García adds that Pro Mujer wants to provide its services to the wider community. As well as basic tests such as body mass index, blood, urine, pulse and weight, Pro Mujer is starting to offer more advanced services, including dental, optical and gynaecological treatment.
Patricia Padilla, who runs a competing microfinance institution in Nicaragua called ADIM (which translates as the Alternative Association for the Integral Development of Women), is full of praise for Pro Mujer.
“They’re not just good, they’re extremely good,” she says, describing the organisation’s social work as “excellent”. She adds: “They are very innovative and the extent of their client base is impressive.” She admires Pro Mujer’s ability to continue growing during the global financial crisis, the only microfinance institution in Nicaragua to do so.
Nevertheless, she is concerned about the sustainability of Pro Mujer’s non-financial operations, suggesting that unless it expands its health clinic services, and thus is able to charge more (its clients get up to a 50 per cent discount for some services), paying doctors may become burdensome.
Ruiz says Pro Mujer’s non-financial operations are “the key” to breaking the cycle of poverty in which many of its clients are stuck. Nevertheless, she admits Pro Mujer cannot depend on unpredictable donations, emphasizing the importance of making clients aware they must invest in their own personal development, training and health. Ruiz says non-financial products must have a high impact, be easily accessible and self-sustaining. “Any programme that achieves these three elements will last over time,” she says.
Pro Mujer has been uniquely successful in tackling another obstacle faced by microfinance institutions in the country – its left-wing government headed by the populist leader Daniel Ortega, says Padilla. It was the only microlender to win approval from a government-backed group called the No Pay movement that was set up in 2009. The movement allowed its members to keep making payments to Pro Mujer – in contrast to other microlenders. Ruiz, an agricultural engineer by training, says this is because one of its leaders was a client of Pro Mujer.
Still, she accepts private microfinance institutions, though many are often accused by politicians of charging interest rates that are too high, are an irritant for Nicaragua’s government, which has its own microfinance programme, Zero Usury.
Ruiz says: “They don’t want to have competition in this, and Pro Mujer is a very strong competitor.” Padilla reckons that “since the No Pay movement, the government has come to the conclusion that we are a necessary evil”.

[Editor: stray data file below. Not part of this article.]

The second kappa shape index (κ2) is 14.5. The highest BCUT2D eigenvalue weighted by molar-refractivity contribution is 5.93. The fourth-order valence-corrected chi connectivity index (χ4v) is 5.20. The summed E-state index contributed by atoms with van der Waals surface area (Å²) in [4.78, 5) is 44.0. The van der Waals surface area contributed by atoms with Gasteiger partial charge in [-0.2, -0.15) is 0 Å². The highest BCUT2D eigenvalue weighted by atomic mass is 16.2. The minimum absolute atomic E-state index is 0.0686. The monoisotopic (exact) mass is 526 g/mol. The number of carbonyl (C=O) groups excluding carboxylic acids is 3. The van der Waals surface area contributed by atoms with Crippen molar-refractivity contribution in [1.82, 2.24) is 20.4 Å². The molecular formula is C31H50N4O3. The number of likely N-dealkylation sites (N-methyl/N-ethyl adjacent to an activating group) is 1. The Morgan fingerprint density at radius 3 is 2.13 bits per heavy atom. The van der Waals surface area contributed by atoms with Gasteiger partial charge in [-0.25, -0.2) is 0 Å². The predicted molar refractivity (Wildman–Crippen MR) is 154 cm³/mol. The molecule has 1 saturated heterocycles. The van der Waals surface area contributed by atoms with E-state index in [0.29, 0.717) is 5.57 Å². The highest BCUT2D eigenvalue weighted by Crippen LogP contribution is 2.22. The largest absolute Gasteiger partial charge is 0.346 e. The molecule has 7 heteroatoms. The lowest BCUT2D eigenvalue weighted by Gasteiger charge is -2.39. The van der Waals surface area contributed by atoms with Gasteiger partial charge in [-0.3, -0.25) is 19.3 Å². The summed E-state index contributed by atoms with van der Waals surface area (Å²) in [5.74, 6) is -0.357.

That Pro Mujer’s headquarters are in New York, and that in the past it has received grants from organisations disliked by Nicaragua’s “anti-imperialist” government such as the United States Agency for International Development, is further cause for complaint.
Even so, “the organisation has strategic alliances with the government, even if it doesn’t really like what we’re doing”, says Ruiz, who explains that Pro Mujer can only detect serious health problems, and that treatment for cancer or similar life-threatening diseases must often be provided by the public sector.
In the face of such adversity, Ruiz, an energetic, constantly busy woman, remains committed to her job: “There’s nothing more beautiful than arriving at a community and finding poor women who have lost all hope for the future, and to be able to inject energy into them and tell them, ‘Yes you can!’”
Edelma Altamirano was one such woman. She explains from a rocking chair in her sparsely decorated but spotlessly clean living room how she used to be a virtual captive, beaten by her husband. Then a friend at Pro Mujer told her: “You’re no fool – you can make it alone.”
“I remember it well – it was November 30 nine years ago,” says Altamirano. “I borrowed 2,000 cordobas, which for me was a huge amount of money. What am I going to do with all that, I thought?
“I didn’t have faith in myself, but Pro Mujer lifted my self-esteem hugely.” Not only did she discover after using one of Pro Mujer’s smear tests that she had level two cancer – from which she has recovered – but she also had the courage to leave her husband two years ago.
Ruiz says: “We raise [women’s] spirits – they only need a helping hand. To see them with flourishing businesses, that even their husbands will leave their jobs to help out with, is truly rewarding.”